The mystery begins with a Founder's Day celebration on the village green in front of a landmark gazebo.  Unfortunately, the airplane which is carrying the Founder's Day banner crashes into the Gazebo killing Debora, Tricia's good friend.  Everyone begins to get suspicious when her husband, sells her store, parcels out his son to Debora's mother, cremates the body and brings a date the non/memorial of his wife 2 days after she was killed.

Soon, there are other deaths, each one leading Tricia to the identity of the murderer.  I found it a little difficult to tell some of these people apart, but as I said, it might be because I didn't read the first book.


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Death of a Witch (Hamish Macbeth, #25)

Death of a Witch (Hamish Macbeth, #25)Death of a Witch by M.C. Beaton
My rating: 4 of 5 stars

The latest Hamish Macbeth book is a good one.  Lockdubh has a resident witch and she is creating havoc in the life of the village.  Several men have been seen leaving her house late and night and the women are furious.  Soon there is a murder and Hamish is left to solve the mystery while Inspector Blair, who has made a career of trying to get rid of Hamish, muddies the waters in his rush to judgement.  There are a number of subplots, but they all come together nicely except for one.  I was a little disappointed in the ending.  Actually, the ending of the main mystery is wound up nicely, but there is a sub plot that seems to be tacked on.   Even though it is mentioned earlier in the book, it could have been left off, and probably should have.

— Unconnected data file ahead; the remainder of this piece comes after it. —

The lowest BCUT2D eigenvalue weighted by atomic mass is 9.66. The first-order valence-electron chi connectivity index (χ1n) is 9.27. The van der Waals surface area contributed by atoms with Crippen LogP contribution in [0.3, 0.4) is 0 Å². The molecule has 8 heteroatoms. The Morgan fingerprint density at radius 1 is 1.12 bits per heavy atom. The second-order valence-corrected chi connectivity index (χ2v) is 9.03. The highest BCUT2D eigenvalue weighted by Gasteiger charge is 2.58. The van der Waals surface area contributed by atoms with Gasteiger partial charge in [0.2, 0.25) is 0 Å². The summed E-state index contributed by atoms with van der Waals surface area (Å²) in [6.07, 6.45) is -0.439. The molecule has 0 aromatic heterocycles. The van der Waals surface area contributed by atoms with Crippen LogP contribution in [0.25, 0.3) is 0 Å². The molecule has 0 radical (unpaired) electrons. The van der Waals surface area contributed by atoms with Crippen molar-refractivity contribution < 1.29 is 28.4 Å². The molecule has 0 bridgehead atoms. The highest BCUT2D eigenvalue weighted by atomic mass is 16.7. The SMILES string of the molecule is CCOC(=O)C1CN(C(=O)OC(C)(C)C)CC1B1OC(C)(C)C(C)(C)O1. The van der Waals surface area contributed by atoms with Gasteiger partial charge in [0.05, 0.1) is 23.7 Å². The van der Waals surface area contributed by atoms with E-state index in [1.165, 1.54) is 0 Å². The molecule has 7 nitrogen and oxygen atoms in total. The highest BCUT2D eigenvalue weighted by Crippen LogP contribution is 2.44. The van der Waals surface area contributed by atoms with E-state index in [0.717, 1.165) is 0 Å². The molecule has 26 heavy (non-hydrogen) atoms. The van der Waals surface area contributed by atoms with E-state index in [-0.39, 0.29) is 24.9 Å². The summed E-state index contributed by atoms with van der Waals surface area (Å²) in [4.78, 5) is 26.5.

I have read this before, but I spent the day traveling between Virginia and Florida and it was nice to listen to on the trip.  Fortunately for me, I didn't remember who did the crime, so it was like new to me...one of the perks of a failing memory.


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Theodosia and the Eyes of Horus (Theodosia Throckmorton, Book #3)

Theodosia and the Eyes of Horus (Theodosia Throckmorton, Book #3)Theodosia and the Eyes of Horus by R.L. LaFevers
My rating: 5 of 5 stars

This is the third adventure of Theodosia and I think it is the best.  Theodosia gets involved with another Egyptian, this time a magician named Awi Bubu, who is trying to find the powerful artifacts which she has found inadvertently.  In this book, Theodosia has the help of a number of street urchins as well as her brother, Henry.  She also learns something shocking about her grandmother and hints about Theodosia’s heritage.


I am using this series for Homeschool and they are great!  The content provides a look at Egyptian history as well as the Victorian era.  More than that though is the habits of the main character.  She is able to feel the evil spirits and curses which emanate from many of the artifacts in her father’s museum and she finds a way to remove or neutralize many of them.  Her first step is to do a lot of research at the museum library and then use ingenuity to develop the counter to the curses.  In order to research better, she has been teaching herself the ancient languages.  Theodosia approaches her problems the way that I wish all kids could.  Her research is born out of her natural curiosity and she applies what she learns to her own life.